Architect Christian Gladu considers the term “bungalow” to be more of a philosophy than a style guideline. After college, he worked in Seattle where he became enthralled by the many small, single-family houses in urban settings. He’s since moved to Oregon and started his own firm, appropriately called The Bungalow Company, but he still pushes clients to embrace the concept of efficient, economical houses.
“In my mind, “bungalow” means a smaller building that is of the earth,” explains Gladu, the architect for the new Bethesda Bungalows’ Chevy Chase, Md. dwelling featured in EcoHome’s online exclusive series Start to Finish: Building a Green Home. “I’ve done some very contemporary buildings, but it’s still of that type for me because of its layout and its relationship to the site.” Gladu tries to minimize square footage by generating flexible indoor spaces, maximizing natural light, and producing multiple outdoor areas. His designs for Bethesda Bungalows are bigger than his West Coast homes because of real estate and financial pressures in the D.C. market, but a lot of that extra space goes underground. “Basements go a long way in mediating the discrepancy between my personal preference and the area’s market. We still impact the environment by excavating, but it is a good place for mechanical systems and the garage.”
Fortunately, the clients for this Bethesda Bungalows project were already on board with a sustainable approach, which made reducing size and adding more sustainable features feasible. In fact, the husband came to their first meeting on his bicycle, which is how he frequently commutes to work, so Gladu knew immediately the couple was committed to a green program.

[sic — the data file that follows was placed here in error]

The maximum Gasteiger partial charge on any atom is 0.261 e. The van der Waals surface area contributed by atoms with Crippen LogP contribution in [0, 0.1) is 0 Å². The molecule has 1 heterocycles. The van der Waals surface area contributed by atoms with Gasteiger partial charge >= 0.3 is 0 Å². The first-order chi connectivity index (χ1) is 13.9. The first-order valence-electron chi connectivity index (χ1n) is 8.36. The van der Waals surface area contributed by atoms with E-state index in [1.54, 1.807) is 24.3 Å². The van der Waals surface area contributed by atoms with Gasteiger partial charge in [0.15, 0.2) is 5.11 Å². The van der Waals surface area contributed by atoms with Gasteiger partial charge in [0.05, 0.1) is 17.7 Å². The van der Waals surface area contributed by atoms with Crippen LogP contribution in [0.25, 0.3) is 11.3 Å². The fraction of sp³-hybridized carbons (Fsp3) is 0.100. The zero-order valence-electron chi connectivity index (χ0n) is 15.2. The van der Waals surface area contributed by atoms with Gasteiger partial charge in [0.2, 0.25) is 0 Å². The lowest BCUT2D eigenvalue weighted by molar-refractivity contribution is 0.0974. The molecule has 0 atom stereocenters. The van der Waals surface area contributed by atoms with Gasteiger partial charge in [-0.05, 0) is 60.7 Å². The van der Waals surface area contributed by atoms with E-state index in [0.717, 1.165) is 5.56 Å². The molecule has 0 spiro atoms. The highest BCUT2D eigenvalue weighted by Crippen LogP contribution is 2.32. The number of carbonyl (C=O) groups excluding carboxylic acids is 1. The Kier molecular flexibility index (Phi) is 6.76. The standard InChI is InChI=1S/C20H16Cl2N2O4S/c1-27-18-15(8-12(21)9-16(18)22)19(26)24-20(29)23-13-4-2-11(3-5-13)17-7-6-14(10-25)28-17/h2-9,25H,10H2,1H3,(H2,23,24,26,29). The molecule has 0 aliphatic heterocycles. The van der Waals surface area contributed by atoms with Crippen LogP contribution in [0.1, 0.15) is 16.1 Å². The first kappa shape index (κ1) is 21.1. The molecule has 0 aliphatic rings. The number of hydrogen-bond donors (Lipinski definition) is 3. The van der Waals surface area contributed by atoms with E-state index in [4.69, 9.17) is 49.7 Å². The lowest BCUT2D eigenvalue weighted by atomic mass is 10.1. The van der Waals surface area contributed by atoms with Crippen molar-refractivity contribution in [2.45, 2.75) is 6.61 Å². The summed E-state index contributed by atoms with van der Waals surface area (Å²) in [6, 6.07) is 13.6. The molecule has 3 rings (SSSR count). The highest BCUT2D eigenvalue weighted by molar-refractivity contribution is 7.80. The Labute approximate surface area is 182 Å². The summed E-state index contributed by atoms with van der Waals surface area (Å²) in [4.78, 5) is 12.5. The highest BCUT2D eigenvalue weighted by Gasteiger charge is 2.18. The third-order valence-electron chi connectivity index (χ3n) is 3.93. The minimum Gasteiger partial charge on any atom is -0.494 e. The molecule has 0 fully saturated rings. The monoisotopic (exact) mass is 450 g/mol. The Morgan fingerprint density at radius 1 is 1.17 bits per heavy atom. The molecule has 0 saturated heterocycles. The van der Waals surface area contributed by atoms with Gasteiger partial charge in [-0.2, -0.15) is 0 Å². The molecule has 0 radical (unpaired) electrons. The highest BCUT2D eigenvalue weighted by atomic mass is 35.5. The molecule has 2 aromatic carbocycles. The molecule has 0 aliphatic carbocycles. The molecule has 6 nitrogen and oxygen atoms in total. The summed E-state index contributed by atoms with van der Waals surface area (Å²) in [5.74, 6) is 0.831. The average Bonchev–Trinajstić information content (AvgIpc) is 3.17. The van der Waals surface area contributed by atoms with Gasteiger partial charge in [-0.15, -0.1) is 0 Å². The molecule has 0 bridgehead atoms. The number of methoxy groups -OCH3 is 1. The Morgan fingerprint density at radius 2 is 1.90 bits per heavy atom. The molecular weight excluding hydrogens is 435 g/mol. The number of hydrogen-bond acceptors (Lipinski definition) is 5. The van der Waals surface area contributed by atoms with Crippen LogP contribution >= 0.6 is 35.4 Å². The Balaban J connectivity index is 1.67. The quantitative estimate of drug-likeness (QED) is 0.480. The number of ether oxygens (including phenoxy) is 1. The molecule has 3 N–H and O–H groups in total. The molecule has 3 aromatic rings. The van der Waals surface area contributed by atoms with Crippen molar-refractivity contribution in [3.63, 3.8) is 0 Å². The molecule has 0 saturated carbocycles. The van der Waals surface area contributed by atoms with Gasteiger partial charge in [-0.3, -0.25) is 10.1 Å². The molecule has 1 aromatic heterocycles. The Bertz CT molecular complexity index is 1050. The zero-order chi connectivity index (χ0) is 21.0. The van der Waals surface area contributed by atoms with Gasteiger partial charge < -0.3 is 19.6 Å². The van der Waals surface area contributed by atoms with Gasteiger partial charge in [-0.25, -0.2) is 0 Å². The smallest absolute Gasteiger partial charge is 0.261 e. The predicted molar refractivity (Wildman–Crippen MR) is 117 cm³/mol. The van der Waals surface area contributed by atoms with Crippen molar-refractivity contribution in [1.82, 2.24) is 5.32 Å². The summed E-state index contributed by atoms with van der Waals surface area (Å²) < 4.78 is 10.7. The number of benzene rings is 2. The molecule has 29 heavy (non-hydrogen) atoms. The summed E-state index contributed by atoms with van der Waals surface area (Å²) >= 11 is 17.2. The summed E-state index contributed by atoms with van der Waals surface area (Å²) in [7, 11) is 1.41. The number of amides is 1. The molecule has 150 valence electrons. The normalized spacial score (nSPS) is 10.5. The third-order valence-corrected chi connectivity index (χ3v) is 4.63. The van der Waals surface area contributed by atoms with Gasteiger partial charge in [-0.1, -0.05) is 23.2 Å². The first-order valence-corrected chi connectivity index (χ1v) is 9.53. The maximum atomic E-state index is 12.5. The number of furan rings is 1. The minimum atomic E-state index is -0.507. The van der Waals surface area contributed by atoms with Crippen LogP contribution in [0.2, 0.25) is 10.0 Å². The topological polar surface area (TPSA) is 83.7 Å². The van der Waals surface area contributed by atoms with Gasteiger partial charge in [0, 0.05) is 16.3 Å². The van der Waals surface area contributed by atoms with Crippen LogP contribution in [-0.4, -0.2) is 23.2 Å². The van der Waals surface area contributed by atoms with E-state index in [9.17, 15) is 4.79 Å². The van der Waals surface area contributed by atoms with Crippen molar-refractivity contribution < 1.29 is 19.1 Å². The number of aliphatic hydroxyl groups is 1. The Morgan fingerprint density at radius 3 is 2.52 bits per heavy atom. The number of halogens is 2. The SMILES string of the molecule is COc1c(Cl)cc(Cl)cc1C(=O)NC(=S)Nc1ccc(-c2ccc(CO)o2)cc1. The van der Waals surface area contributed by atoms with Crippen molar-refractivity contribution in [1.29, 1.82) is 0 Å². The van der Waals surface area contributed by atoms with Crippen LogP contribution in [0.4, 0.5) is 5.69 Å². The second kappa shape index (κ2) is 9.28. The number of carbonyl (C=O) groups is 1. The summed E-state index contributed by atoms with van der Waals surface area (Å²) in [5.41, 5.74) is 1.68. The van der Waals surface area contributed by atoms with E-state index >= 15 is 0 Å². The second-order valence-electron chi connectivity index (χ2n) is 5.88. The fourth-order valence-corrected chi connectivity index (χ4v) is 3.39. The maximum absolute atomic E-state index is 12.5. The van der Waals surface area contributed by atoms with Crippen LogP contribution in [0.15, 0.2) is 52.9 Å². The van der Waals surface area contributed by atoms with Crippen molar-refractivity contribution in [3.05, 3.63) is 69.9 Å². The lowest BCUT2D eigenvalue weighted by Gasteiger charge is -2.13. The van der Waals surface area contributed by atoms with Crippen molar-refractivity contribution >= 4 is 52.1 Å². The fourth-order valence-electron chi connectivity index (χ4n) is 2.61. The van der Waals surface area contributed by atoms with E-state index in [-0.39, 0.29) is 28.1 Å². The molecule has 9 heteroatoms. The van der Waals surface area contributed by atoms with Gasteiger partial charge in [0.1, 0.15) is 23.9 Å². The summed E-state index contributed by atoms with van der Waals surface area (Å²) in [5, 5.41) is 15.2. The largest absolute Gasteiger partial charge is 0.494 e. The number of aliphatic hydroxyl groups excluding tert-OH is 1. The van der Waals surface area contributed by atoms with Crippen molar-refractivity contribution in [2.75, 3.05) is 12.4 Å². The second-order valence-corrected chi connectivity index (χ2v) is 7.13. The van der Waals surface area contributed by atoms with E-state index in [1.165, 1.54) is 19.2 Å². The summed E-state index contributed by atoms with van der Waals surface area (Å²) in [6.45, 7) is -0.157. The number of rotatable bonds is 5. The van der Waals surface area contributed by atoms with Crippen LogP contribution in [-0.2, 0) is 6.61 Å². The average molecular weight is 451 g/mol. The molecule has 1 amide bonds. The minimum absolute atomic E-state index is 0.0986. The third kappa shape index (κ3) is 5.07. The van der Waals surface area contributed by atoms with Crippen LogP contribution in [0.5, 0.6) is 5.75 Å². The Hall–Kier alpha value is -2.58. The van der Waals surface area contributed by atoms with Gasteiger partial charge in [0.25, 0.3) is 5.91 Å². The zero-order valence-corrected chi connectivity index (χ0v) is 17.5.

Plus, the owners asked for a simplified version of the builder’s concept model called The Incredibly Green House, a custom house Gladu designed that earned LEED-Platinum and NGBS-Emerald ratings.
Having clients in tune with sustainable ideals and being able to alter an existing plan reduced Gladu’s design labors and left more of the budget for more costly green features like spray-foam insulation and a geothermal heating system (an element that has since been scrapped because of site issues). And although the project required demolition of the family’s existing house, many materials were salvaged or recycled.
Another advantage was that the clients were willing to worry less about resale and think more about how they’d use the spaces now and over time. Fewer bedrooms and bathrooms and a simple basement eliminated almost 1,000 square feet from the footprint of the design Gladu altered. At around 3,800 square feet, it’s not exactly a small house, he concedes, but sometimes dedicated spaces represent responsible design. In this case, ample, comfortable home offices for both owners cut back on driving commutes while a playroom can be converted into a study area, an entertainment room, or a bedroom later on.
Should the homeowners need to remodel, however, the architect minimized interior load-bearing walls to allow for simple alterations. Other space-enhancing features include a floor plan focused on interconnectivity and—Gladu’s personal design must—natural light in every room from at least three directions, even if that third angle is a hallway or door.
A big part of the owners’ program includes yard space for kicking around a soccer ball; putting the garage below grade leaves more of the 5,000-square-foot lot available for outdoor activities. It also improves the all-important curb appeal by minimizing the garage’s bulk and improving street access for the sloped site.
The clients’ desire for a functional yard fits nicely into Gladu’s philosophy. The architect aims to design houses that are “of the earth” by creating multiple outdoor spaces as seamless extensions of interiors. Even if they don’t add a lot of square footage or expose a panoramic view, exterior rooms add a sense of openness and make you feel better inside a space, he claims.
For example, a small master suite balcony doesn’t overlook a particularly desirable vista, but it adds the sense of largess to the interior space. More importantly, a myriad of windows and doors with a variety of exposures will flood the home with natural light that gives the occupants awareness of where they are in relation to the time of day and the season.
Shelley D. Hutchins is the Web Producer for EcoHome.